[no photos today – thought I’d change it up a bit…and I have less time anyway]
I really considered skipping today. Just to see, in the same way that actually achieving an ‘every single day’ target would have an effect on me, how I’d feel if I deliberately chose not to write every single day. After all not only do I dislike dogma; I dislike being told what to do. And I think having to do something every single day for a challenge is exactly that. So, should I be rebellious and rage against the system…? or should I just carry on putting check marks against every single day like a good student.
Well, here I am. Check mark almost earned. I was about to stay in the studio and record another hour while still waiting for my friend to arrive from the airport, but then my voice is a little tired and having decided to go for that check mark I knew I probably couldn’t find the time to write once people started arriving and I had social obligations. And staying up after the event to get this done would be ill-advised given that a beer or two may be downed. (it was dangerous enough doing yesterday’s as I was late and it being Friday I decided I’d earned that end-of-week glass of wine… it was tough going – I wanted to flop and watch TV – but I think I got away with it).
Is it cheating to spend the time in today’s writing challenge talking about the challenge itself? Feels like chasing my tail. Let’s move on.
I finished narrating that other Russian book two days ago. I never told you the title: The Winter Station by Jody Shields. I enjoyed it despite it’s darkness (it was the one about the outbreak of plague in Harbin in China at the beginning of the 20th century). A very atmospheric book, moody, disturbing. There are books that spell out everything and tie things up in a nice tidy knot at the end. They can be very satisfying and good reads in their own way but sometimes it’s good to have to engage your brain on a deeper level to really understand a book. Both my last two narrations have been of this sort. There’s a lot of ‘unknown’ out there in the world and these books (The Unconsoled and The Winter Station) did little to dispel that. I appreciate the trust in the reader that betrays. I feel as if I can fall into those books and be embraced by them where narrating a book that spells everything out feels as if I’m just bouncing along the surface – not that that can’t be a fun ride as well, of course. This one just finished had more of a clear story, of course, as the events took place around a real historical fact (this particular outbreak of plague) so, on finishing, I didn’t feel quite as adrift as I did with The Unconsoled. As a result it was easier to come back from (‘out of? ‘down from?’).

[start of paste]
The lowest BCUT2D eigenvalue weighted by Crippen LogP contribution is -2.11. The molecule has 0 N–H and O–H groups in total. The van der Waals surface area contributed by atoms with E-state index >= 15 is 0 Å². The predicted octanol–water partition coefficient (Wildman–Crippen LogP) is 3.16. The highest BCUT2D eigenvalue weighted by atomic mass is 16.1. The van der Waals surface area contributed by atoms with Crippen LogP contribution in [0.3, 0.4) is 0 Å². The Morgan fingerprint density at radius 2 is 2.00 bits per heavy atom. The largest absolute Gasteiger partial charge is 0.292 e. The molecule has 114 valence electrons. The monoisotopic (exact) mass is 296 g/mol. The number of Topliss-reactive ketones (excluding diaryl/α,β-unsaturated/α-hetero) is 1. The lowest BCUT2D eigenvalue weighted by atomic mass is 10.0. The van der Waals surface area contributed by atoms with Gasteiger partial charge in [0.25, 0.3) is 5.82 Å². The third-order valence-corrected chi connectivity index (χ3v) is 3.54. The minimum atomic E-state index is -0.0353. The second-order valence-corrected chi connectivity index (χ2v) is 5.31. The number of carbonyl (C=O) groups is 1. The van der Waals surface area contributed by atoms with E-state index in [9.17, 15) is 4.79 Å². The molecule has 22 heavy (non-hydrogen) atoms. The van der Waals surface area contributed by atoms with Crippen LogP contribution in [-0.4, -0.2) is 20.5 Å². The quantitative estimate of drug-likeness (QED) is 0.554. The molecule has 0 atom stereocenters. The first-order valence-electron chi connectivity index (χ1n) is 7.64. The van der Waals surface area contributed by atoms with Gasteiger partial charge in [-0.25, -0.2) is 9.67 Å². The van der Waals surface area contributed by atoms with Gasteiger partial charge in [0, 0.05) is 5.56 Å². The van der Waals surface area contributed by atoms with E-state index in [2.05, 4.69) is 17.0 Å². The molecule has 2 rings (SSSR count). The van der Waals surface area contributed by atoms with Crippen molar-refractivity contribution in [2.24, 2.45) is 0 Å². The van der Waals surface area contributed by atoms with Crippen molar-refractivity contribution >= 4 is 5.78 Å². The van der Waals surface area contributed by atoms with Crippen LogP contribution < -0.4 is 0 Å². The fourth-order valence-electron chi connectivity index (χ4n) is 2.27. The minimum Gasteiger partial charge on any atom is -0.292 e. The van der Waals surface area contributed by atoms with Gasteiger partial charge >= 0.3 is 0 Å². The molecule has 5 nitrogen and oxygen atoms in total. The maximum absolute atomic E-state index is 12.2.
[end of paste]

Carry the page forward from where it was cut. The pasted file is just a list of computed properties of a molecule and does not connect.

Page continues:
Talking of books that keep it simple I’m into a fantasy adventure now. People not thinking too deeply just doing things and having things done to them. Nobody considering anything weightier than how to save their particular part of the world from being attacked and ravaged by creatures from another part of the world. You know, basic stuff like that – something we can all relate to. 🙂
I have a short classic to read when I’ve finished that – I’ll tell you more next week. Then before I pick up another fantasy (they have big audiences, the publishers love them) I’m going to be doing a reading at an author appearance. Back in August I recorded a book called The Wonderling by Mira Bartók. She’s on a publicity tour right now and is passing through LA next Friday (Nov 10th) – for details of her book tour click here. She generously invited me to come and read with her. I’m pleased to say she enjoyed what I did with her book, and so have audiences – it was given an AudioFile magazine Earphone award (for excellence)! It’s being made into a movie (picked up even before it was published – which is exciting for her)
Sort of petered out here. That’s about it – back here tomorrow!